2. Brad says:

    You definitely hit a few things that bothered me about the film, particularly that second climax (which felt like a fourth act to me). The film slows to a crawl after that shoot out and I see no reason why it couldn’t have been written different. What if Django wins the shootout, but Stephen makes off with Broomhilda and there’s a quick chase scene where Django can get some satisfying personal revenge on him and still ride off into the sunset with Broomhilda. I really enjoy the film’s actual ending (seeing Candieland blow up like that, in addition to Django in Candie’s clothes, is immensely satisfying) but it wasn’t worth the drag that it took to get there.

    The other thing was that Tarantino almost killed the entire film for me. He is completely out of place. He looks out of place, he sounds out of place, and he delivers possibly the worst performance he’s ever delivered in any of his films. It completely broke the film’s spell over me and I struggled to settle back in after that scene (although you have to admit, blowing himself up was the best possible way to cap off that scene. Once again, not worth it).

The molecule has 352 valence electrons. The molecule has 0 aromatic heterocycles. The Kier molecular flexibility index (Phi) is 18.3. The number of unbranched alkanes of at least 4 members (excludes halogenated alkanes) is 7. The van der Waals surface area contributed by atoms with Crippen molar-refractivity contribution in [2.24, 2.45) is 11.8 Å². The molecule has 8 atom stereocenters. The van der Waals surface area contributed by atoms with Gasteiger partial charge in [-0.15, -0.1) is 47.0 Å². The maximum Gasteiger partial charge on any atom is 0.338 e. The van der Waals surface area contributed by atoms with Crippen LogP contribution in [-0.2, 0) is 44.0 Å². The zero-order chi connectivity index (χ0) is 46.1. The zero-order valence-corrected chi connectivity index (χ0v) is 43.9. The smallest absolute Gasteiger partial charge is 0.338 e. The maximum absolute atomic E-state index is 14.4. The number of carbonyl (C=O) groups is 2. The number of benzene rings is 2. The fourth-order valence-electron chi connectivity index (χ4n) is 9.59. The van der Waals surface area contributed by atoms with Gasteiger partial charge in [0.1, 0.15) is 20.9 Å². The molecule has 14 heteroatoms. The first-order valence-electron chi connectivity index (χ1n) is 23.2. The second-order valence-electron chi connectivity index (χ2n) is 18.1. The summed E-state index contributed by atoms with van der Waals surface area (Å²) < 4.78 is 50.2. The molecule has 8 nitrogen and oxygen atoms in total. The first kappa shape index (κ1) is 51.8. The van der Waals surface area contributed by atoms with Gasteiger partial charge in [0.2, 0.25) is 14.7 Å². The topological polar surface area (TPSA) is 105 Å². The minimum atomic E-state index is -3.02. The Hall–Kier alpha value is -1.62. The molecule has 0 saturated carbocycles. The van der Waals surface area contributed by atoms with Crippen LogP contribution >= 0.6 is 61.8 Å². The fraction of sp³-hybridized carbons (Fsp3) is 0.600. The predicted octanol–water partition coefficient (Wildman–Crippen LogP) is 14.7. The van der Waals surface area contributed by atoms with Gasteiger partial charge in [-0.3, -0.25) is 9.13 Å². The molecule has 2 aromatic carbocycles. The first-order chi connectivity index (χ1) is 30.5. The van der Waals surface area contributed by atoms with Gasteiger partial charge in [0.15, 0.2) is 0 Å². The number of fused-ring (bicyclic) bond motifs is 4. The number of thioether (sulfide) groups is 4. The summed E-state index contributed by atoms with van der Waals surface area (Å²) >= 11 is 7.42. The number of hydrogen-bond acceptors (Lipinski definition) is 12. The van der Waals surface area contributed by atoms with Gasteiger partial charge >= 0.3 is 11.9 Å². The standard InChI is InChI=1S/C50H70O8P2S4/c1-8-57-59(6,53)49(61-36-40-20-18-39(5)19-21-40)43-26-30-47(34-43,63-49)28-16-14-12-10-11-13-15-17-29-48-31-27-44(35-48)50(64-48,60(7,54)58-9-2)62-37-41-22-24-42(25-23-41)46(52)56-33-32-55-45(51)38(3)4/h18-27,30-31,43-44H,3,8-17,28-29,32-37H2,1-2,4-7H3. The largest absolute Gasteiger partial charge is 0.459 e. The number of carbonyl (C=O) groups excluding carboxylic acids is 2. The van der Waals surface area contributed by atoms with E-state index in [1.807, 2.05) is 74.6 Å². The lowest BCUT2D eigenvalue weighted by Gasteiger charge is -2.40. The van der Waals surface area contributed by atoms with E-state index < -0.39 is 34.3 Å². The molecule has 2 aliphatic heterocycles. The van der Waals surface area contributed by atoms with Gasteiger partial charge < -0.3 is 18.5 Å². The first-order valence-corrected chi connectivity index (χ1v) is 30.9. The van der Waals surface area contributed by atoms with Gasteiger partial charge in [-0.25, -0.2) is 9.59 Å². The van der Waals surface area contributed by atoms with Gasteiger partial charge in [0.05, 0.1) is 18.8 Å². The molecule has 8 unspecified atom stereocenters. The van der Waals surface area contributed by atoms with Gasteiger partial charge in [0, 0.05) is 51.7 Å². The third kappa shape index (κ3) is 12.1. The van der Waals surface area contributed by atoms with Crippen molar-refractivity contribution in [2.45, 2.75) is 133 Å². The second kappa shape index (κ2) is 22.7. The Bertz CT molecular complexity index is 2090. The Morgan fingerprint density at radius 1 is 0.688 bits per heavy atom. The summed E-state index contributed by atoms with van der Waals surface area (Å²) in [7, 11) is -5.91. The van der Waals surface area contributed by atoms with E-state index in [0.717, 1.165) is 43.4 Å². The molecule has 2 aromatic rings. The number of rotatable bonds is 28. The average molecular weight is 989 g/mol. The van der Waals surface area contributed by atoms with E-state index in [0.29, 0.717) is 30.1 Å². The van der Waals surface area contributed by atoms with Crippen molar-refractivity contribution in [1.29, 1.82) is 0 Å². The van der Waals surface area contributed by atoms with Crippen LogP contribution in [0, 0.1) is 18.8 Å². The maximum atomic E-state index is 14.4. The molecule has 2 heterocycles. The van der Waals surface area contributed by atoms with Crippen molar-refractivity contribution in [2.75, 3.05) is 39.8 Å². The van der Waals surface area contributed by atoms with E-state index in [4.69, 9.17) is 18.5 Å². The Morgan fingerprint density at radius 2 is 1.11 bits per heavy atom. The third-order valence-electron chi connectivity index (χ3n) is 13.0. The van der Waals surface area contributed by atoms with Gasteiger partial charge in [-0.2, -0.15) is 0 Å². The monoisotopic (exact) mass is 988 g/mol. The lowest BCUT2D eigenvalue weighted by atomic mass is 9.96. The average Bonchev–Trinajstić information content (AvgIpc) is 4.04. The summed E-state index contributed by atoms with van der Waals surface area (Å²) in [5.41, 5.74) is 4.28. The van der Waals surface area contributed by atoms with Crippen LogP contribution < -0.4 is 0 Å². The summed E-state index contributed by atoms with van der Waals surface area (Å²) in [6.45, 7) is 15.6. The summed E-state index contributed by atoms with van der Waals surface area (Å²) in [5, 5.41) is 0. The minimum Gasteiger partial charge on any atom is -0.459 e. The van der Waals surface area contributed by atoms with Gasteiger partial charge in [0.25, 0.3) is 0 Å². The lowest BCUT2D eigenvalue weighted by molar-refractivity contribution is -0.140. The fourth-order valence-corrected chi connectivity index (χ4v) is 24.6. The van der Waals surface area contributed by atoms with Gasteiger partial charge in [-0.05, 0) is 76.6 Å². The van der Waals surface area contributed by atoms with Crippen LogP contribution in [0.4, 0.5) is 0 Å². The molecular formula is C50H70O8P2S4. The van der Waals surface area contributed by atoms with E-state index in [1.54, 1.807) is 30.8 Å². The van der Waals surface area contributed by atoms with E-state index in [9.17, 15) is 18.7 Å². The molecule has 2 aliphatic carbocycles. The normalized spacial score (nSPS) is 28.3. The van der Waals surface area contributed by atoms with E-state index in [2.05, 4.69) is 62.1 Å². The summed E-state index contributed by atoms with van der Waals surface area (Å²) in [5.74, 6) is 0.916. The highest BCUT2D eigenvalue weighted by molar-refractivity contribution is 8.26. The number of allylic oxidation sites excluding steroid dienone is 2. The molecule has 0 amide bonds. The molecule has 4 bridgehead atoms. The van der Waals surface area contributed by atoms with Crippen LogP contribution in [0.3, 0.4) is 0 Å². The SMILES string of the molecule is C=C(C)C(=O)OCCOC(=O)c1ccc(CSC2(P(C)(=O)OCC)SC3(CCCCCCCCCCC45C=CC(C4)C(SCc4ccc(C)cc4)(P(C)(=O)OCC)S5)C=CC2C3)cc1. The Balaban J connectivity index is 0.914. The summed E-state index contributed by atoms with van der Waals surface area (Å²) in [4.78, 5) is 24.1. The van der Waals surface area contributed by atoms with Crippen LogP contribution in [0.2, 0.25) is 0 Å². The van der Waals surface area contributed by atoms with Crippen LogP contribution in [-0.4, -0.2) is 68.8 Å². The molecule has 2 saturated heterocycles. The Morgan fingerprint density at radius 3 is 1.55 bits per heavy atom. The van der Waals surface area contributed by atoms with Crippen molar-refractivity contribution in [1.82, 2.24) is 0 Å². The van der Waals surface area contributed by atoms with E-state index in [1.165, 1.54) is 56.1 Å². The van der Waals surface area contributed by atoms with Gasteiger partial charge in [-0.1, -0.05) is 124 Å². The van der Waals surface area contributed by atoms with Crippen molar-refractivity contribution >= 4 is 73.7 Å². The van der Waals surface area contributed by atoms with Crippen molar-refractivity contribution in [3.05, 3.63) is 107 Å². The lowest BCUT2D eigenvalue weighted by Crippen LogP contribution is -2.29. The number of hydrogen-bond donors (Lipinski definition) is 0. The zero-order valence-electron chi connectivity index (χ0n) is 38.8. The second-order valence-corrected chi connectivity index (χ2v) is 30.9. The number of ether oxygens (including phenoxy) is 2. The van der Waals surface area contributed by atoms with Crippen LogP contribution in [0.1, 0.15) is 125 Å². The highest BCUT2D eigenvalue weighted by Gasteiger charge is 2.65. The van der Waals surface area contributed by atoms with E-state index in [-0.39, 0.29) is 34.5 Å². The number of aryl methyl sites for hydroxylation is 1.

I do however disagree that the Mandingo fight needed payoff. That scene and the scene with d’Artagnan and the dogs are two of the most important in the film, because they get to the core. Django Unchained is about being a fun, spaghetti western styled revenge against slavery, but it also does something so few films do and that’s get into just how horrific slavery was. Obviously it still doesn’t hold a candle to the true history, but those two scenes in particular are immensely hard to watch, and do go on too long, and that’s a good thing. It shows the audience the brutality. Nothing about the Mandingo fight is enjoyable to watch, and that’s the point. We’re forced to sit through this disgusting event while Candie laughs his head off. I wouldn’t change a thing about either of those scenes. I also felt the inclusion of the dog scene later in the film worked well, plus it leads to one of the best moments in that “post-climax” section of the film – Django kicking down the door and yelling “d’Artagnan motherfucker!”